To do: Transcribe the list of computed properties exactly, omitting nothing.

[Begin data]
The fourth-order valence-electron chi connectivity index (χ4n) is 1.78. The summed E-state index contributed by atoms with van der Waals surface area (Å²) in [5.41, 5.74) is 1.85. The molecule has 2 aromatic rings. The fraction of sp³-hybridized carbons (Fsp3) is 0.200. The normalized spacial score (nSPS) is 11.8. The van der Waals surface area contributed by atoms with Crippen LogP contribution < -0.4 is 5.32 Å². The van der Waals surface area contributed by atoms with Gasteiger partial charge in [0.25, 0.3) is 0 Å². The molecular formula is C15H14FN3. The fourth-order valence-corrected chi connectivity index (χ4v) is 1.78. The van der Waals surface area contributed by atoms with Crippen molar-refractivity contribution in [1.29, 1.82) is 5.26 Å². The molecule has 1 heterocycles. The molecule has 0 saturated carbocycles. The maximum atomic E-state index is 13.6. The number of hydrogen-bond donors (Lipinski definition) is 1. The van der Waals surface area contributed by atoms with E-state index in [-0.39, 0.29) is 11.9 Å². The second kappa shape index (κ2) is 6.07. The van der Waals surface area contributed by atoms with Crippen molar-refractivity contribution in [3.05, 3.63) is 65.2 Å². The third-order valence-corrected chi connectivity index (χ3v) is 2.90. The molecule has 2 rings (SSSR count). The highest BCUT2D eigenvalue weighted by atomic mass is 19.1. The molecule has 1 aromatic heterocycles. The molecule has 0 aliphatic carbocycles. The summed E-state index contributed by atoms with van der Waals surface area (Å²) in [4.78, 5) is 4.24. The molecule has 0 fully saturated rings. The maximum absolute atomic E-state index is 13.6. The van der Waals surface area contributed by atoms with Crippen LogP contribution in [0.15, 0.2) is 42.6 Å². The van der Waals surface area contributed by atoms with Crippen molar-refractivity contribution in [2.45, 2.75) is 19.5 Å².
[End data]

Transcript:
The fourth-order valence-electron chi connectivity index (χ4n) is 1.78. The summed E-state index contributed by atoms with van der Waals surface area (Å²) in [5.41, 5.74) is 1.85. The molecule has 2 aromatic rings. The fraction of sp³-hybridized carbons (Fsp3) is 0.200. The normalized spacial score (nSPS) is 11.8. The van der Waals surface area contributed by atoms with Crippen LogP contribution < -0.4 is 5.32 Å². The van der Waals surface area contributed by atoms with Gasteiger partial charge in [0.25, 0.3) is 0 Å². The molecular formula is C15H14FN3. The fourth-order valence-corrected chi connectivity index (χ4v) is 1.78. The van der Waals surface area contributed by atoms with Crippen molar-refractivity contribution in [1.29, 1.82) is 5.26 Å². The molecule has 1 heterocycles. The molecule has 0 saturated carbocycles. The maximum atomic E-state index is 13.6. The number of hydrogen-bond donors (Lipinski definition) is 1. The van der Waals surface area contributed by atoms with E-state index in [-0.39, 0.29) is 11.9 Å². The second kappa shape index (κ2) is 6.07. The van der Waals surface area contributed by atoms with Crippen molar-refractivity contribution in [3.05, 3.63) is 65.2 Å². The third-order valence-corrected chi connectivity index (χ3v) is 2.90. The molecule has 2 rings (SSSR count). The highest BCUT2D eigenvalue weighted by atomic mass is 19.1. The molecule has 1 aromatic heterocycles. The molecule has 0 aliphatic carbocycles. The summed E-state index contributed by atoms with van der Waals surface area (Å²) in [4.78, 5) is 4.24. The molecule has 0 fully saturated rings. The maximum absolute atomic E-state index is 13.6. The van der Waals surface area contributed by atoms with Crippen LogP contribution in [0.15, 0.2) is 42.6 Å². The van der Waals surface area contributed by atoms with Crippen molar-refractivity contribution in [2.45, 2.75) is 19.5 Å².